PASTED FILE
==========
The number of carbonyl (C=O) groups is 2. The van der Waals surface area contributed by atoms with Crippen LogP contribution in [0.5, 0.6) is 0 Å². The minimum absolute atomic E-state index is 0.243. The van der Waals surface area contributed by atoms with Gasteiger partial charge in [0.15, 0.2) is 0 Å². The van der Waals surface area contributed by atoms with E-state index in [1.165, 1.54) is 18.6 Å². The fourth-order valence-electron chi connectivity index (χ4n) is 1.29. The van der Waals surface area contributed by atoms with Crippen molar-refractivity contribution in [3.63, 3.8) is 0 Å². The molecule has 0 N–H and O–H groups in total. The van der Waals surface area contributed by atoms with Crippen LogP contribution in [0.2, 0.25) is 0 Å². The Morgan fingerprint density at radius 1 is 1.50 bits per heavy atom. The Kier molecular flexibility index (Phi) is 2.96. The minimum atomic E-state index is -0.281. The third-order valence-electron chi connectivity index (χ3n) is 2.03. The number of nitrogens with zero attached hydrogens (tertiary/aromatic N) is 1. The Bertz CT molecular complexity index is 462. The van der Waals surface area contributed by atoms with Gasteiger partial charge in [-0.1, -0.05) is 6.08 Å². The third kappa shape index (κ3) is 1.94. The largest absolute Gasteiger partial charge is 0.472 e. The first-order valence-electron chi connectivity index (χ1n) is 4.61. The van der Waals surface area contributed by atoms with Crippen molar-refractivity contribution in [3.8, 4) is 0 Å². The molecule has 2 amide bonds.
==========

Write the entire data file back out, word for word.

The number of carbonyl (C=O) groups is 2. The van der Waals surface area contributed by atoms with Crippen LogP contribution in [0.5, 0.6) is 0 Å². The minimum absolute atomic E-state index is 0.243. The van der Waals surface area contributed by atoms with Gasteiger partial charge in [0.15, 0.2) is 0 Å². The van der Waals surface area contributed by atoms with E-state index in [1.165, 1.54) is 18.6 Å². The fourth-order valence-electron chi connectivity index (χ4n) is 1.29. The van der Waals surface area contributed by atoms with Crippen molar-refractivity contribution in [3.63, 3.8) is 0 Å². The molecule has 0 N–H and O–H groups in total. The van der Waals surface area contributed by atoms with Crippen LogP contribution in [0.2, 0.25) is 0 Å². The Morgan fingerprint density at radius 1 is 1.50 bits per heavy atom. The Kier molecular flexibility index (Phi) is 2.96. The minimum atomic E-state index is -0.281. The third-order valence-electron chi connectivity index (χ3n) is 2.03. The number of nitrogens with zero attached hydrogens (tertiary/aromatic N) is 1. The Bertz CT molecular complexity index is 462. The van der Waals surface area contributed by atoms with Gasteiger partial charge in [-0.1, -0.05) is 6.08 Å². The third kappa shape index (κ3) is 1.94. The largest absolute Gasteiger partial charge is 0.472 e. The first-order valence-electron chi connectivity index (χ1n) is 4.61. The van der Waals surface area contributed by atoms with Crippen molar-refractivity contribution in [3.8, 4) is 0 Å². The molecule has 2 amide bonds.